JIM CREES: And then there was the time…

Following a column last week, filled with remembrances of milk chutes and other architectural wonders, quite a few folks said they simply couldn’t believe all that stuff about neighborhood moms grabbing random kids to help them out in whatever way.

Thinking about it, I guess to an “outsider” some of the tales seem unbelievable but for anyone growing up in that time and/or place, it’s all too real.

During the 1950s and 60s, neighborhoods in Detroit (and just about any other place) were jam-packed with kids. And, truth be known, kids were not only a blessing (“Be fruitful and multiply…”) but they were also a cheap form of labor.

In my day, I was not only used by other moms to slip through the milk chute and open the back door, but I also lugged groceries blocks out of my way by a mom who commandeered my services, shoveled tons of snow for women who asked my mom for my help (unpaid, of course), ran errands, watched kids, took care of pets and was drafted to carry out an incredible range of work and service generally brokered by my mom with the collusion of every other mom in our neighborhood.

While some may think this use of kids as a virtual neighborhood employment service was odd, there were much odder things about growing up in Detroit.

First, kids were all over the place. There were hordes of kids in the neighborhood. Almost every house had kids… certainly every other house. There were always groups of kids outside planning… something. We hung around together and recognized other groups — kinda like gangs, but far, Far, FAR more benign!

There were the Berkshire Girls, the Devonshire Guys, the Haverhill Kids, and the different school “gangs.”

During summer vacation and even on off-days at any other time of year (including winter) we were tossed out of the house and generally left to our own devices. If we were caught indoors it meant we were up to no good.

Go figure.

We hung around outside a lot, and did a lot of stupid things. REALLY stupid things.

I remember at the time Detroit DPW crews were spraying against Dutch Elm disease. (It didn’t help. All the elm trees in our neighborhood died.) When we knew they would be spraying, we would hurry up to Outer Drive, wait on one side of the street, (there was a median between the streams of traffic), and when the spray truck drove by spewing massive clouds of pesticide we’d see who could hold their breath and run through the mist to the other side of the road.

We would just be dripping with the stuff. Literally.

Oh, Rachel Carson!!! Where were you when we needed you?

We used to race across the Edsel Ford Freeway — all four lanes. The test of manhood was running down the embankment, across four lanes of freeway traffic, and up the other side without stopping.

Stupid. Simply stupid.

At the end of Courville Street there was an pedestrian bridge over the freeway (behind the Dairy Queen.) On hot days we’d climb the fence and hide under the overpass ‘cause it was nice, shaded and cool there. The cops would always roust us and threaten to tell our parents (which could have been fatal!)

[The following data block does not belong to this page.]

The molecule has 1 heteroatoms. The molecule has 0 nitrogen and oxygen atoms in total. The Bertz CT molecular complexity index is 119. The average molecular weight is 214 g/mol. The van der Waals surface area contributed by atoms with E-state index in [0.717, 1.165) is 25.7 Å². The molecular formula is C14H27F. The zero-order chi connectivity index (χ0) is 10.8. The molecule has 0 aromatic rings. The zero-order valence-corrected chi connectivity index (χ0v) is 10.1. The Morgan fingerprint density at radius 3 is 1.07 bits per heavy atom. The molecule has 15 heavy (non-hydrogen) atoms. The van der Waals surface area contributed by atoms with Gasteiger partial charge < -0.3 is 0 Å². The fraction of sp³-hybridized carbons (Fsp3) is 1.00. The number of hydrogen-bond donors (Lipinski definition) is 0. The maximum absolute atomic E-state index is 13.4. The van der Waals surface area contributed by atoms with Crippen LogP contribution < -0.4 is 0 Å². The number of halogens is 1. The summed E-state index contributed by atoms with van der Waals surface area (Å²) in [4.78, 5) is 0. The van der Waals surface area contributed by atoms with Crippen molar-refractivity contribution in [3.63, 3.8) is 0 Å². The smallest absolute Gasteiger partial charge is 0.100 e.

Folks don’t believe it.

People don’t believe I learned to swim in the Denby High School swimming pool — and all the boys swam buck naked.

Guys swam in Denby’s pool nude. I don’t know why, but it’s a fact. (No! There wasn’t a mixed class!)

We had quite a few famous people living in our extended neighborhood Sonny Bono, Wally Cox, Julie Harris, Wayne Dyer, and I think Tom Selleck went to Denby (although he graduated from high school in California.)

I went to Finney High School. It was a newer high school and was a bit thin in the famous people
department.

There were some sports people living in our neighborhood. This was before every sports celebrity was a millionaire.

Ray Oyler, shortstop for the Tigers, lived on Whittier — across from St. Matthew’s school (kinda kitty corner from the rectory.)

I delivered the Detroit News to Oyler, and I mowed his lawn.

I mowed Oyler’s lawn the day after the Tiger’s returned home following the 1968 World Series seventh game win in St. Louis. I went to his door to collect my pay.

Ray was not in a good mood.

Despite being a great glove, Oyler was a horrible batter. (Detroiters my age remember the saying about Ray Oyler “0 for August!”) Tigers manager Mayo Smith famously moved outfielder Mickey Stanley to play shortstop weeks before the Tigers actually played all seven games of the 1968 World Series.

Stanley was a good hitter and had a good glove as well.

Oyler did put in an appearance in the Series, but not in his position. He didn’t have an official “at bat” but he did take the field a few times. I think he bunted once. It was pretty embarrassing, (but a good call by Smith nevertheless.)

After this Oyler left the Tigers for some team in Seattle.

Collecting my lawn mowing fee from Ray that day was not very pleasant. I think he was, as my dad would say, “in his cups.”

There were better days growing up in Detroit!

avatar

Posted by Jim Crees

Jim is the editor in chief of the Pioneer, Herald Review and Lake County Star. He can be reached by phone at (231) 592-8360 or by e-mail at jcrees@pioneergroup.com.

Leave a Reply